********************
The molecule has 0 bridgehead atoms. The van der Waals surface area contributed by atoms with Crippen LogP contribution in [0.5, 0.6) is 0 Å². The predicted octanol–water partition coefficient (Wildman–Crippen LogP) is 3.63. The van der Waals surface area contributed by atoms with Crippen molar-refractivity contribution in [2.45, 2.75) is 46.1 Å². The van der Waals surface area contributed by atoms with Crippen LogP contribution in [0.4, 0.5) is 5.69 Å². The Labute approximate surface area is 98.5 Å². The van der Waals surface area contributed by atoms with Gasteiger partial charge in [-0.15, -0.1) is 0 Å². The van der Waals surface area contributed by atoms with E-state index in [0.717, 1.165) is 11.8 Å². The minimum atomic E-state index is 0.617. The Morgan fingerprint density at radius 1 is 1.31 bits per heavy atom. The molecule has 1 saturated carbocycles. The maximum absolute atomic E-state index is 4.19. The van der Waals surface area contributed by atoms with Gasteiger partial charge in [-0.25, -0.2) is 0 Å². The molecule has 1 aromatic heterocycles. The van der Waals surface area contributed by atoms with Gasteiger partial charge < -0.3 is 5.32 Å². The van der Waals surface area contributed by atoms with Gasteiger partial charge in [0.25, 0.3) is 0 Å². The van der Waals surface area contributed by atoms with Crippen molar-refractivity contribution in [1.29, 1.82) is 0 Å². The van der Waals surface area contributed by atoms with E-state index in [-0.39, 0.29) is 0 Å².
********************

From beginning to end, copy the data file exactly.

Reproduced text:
The molecule has 0 bridgehead atoms. The van der Waals surface area contributed by atoms with Crippen LogP contribution in [0.5, 0.6) is 0 Å². The predicted octanol–water partition coefficient (Wildman–Crippen LogP) is 3.63. The van der Waals surface area contributed by atoms with Crippen molar-refractivity contribution in [2.45, 2.75) is 46.1 Å². The van der Waals surface area contributed by atoms with Crippen LogP contribution in [0.4, 0.5) is 5.69 Å². The Labute approximate surface area is 98.5 Å². The van der Waals surface area contributed by atoms with Gasteiger partial charge in [-0.15, -0.1) is 0 Å². The van der Waals surface area contributed by atoms with E-state index in [0.717, 1.165) is 11.8 Å². The minimum atomic E-state index is 0.617. The Morgan fingerprint density at radius 1 is 1.31 bits per heavy atom. The molecule has 1 saturated carbocycles. The maximum absolute atomic E-state index is 4.19. The van der Waals surface area contributed by atoms with Gasteiger partial charge in [-0.25, -0.2) is 0 Å². The molecule has 1 aromatic heterocycles. The van der Waals surface area contributed by atoms with Gasteiger partial charge < -0.3 is 5.32 Å². The van der Waals surface area contributed by atoms with Gasteiger partial charge in [0.25, 0.3) is 0 Å². The van der Waals surface area contributed by atoms with Crippen molar-refractivity contribution in [1.29, 1.82) is 0 Å². The van der Waals surface area contributed by atoms with E-state index in [-0.39, 0.29) is 0 Å².